I keep a commonplace book. Essentially a method of recording interesting things from larger works, commonplace books have been popular since, well, pretty much the beginning of the written word. Marcus Aurelius, Petrarch, John Milton, Ralph Waldo Emerson, Bill Gates… all kept (or keep) commonplace books.
I was taught that the practice originated because people long ago didn’t own books but still wanted to remember what was written in them. Books were expensive or, depending on the century, rare, so scholarly-minded individuals would copy down passages they wanted to refer to later. I couldn’t find anything on the internet (i.e. Wikipedia) that confirmed that story, so maybe a Calvin professor made it up. Who knows. Regardless, the habit of keeping commonplace books is an old one.
Mine is obviously not as profound or culturally important as Milton’s, but I have to say I’m quite fond of it. My extensive reading habit combined with my abysmal short-term memory means I come across a lot of brilliant material and promptly forget it. Having a notebook nearby where I can write down interesting sentences or copy down a poem is great mostly because I can go back later and find inspiration or track down the poem I know I read last year but can’t quite think of.
In fact, I was paging through for something holiday-related to write about for this post when I decided to write about the book itself instead.
As I thumbed through page after page of wisdom, I got a little… weary, I guess. Suddenly, all the power and insight I had once seen in these quips was just too much. Like a table still laden with Christmas sweets after a whole day spent snacking, nothing really looked good anymore. These bits and pieces I had gathered for myself as reminders had lost their charm.
I’m pretty sure it’s Christmas’ fault. We’ve entered the season when everyone and their mothers has something inspirational or encouraging to say. We hear it at church, on TV, at the mall, on the radio, on Facebook, at work, in our favorite Christmas movies…
“Peace on Earth.”
“Home for the holidays.”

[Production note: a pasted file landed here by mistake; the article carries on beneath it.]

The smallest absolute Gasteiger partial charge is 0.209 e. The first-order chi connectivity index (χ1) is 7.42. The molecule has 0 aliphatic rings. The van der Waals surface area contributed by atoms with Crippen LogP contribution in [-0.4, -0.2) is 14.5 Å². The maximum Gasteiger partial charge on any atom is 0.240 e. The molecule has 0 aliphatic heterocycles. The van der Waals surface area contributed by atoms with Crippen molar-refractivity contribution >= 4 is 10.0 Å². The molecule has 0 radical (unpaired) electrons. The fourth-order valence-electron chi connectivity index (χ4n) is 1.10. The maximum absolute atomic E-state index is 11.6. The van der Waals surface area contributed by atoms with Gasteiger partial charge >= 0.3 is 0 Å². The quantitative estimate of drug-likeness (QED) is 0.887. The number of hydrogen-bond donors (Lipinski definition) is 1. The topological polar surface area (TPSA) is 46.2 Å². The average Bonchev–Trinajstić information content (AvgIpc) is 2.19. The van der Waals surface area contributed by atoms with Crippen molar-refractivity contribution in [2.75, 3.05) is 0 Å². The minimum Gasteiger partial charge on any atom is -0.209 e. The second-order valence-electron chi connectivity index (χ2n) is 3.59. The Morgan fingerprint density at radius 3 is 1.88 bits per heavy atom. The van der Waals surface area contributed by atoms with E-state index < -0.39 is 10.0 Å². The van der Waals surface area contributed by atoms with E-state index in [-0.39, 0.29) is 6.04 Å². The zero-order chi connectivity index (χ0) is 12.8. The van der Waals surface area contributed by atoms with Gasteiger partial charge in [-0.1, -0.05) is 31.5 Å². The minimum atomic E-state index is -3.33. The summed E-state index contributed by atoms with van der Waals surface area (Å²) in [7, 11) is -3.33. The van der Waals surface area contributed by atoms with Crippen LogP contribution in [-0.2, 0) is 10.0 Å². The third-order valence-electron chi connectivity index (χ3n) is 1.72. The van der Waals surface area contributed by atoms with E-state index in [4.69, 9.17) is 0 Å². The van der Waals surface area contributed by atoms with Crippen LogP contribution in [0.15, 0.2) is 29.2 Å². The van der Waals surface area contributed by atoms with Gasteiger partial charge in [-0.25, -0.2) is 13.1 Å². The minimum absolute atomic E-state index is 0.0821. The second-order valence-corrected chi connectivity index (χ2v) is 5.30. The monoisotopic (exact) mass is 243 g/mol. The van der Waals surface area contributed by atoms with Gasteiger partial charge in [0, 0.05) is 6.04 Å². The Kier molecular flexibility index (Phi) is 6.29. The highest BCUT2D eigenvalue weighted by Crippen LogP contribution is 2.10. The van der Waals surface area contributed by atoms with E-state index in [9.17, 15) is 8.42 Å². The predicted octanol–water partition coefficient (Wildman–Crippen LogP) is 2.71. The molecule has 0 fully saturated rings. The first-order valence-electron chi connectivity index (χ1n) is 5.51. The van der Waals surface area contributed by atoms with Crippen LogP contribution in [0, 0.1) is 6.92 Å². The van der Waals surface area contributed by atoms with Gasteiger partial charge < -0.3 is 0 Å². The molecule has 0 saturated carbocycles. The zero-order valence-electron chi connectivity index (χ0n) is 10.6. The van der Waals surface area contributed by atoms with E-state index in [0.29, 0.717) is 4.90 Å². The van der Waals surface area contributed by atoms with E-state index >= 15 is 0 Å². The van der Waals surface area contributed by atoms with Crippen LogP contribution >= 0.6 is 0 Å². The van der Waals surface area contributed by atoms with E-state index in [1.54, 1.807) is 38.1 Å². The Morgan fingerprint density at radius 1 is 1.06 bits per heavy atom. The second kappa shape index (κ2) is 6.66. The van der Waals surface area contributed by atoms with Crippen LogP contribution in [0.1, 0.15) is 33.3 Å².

“The true reason for the season.”
“Give to those less fortunate.”
“The best way to spread Christmas cheer is by singing loud for all to hear.”
“That’s what Christmas is all about, Charlie Brown.”
“God bless us, every one!”
“Maybe Christmas, he thought, doesn’t come from a store.”
And meaningful gifts and silver bells and shepherds and red pots we drop coins in because it makes us feel good and family and friends and glad tidings and hark the herald angels.
I’m not usually this much of a cynic, I promise. Let’s be honest, though—don’t you ever get tired of Christmas? Sure, it’s festive and exciting and warm fuzzy inducing. But it’s also a bizarre alternate reality where everyone is merry and bright, and our conversations feel scripted for us by a bald, yellow-shirted cartoon kid, an optimistic little boy with a crutch, and a green hairy monster.
Can we somehow avoid this Christmas malaise? There’s no reindeer-shaped cookie cutter answer, I suppose, but I’ve landed on one perhaps-solution.
In my case, at least, this weariness of Christmas comes from an oversaturation of cheer. I just don’t have that much cheer in me, okay?! By trying to focus on just one sentiment, however, I can tune out the other noise. I know there’s good stuff in that noise, but the chatter is overwhelming. I’m putting away my commonplace book for the month, keeping those aphoristic snippets in a drawer. I’m letting my eyes glaze over during commercial breaks and turning the radio off every time that stupid “Christmas Shoes” song comes on.
Choosing just one theme for the season brings me focus and quiet. I’m centering myself on Dickens’ words of transformation for good old Scrooge in A Christmas Carol. “I will honor Christmas in my heart,” he finally resolves, “And try to keep it all the year.”
I really don’t have anything against Christmas. The merry and bright we often feel during the season is nothing to scoff at. If only it lasted longer, and the Christmas spirit were sprinkled on more judiciously. If only Christmas lasted all year.
Abby Zwart (’13) teaches high school English in Grand Rapids, Michigan. She spends her free time making lists of books she should read, cooking, and managing the post calvin.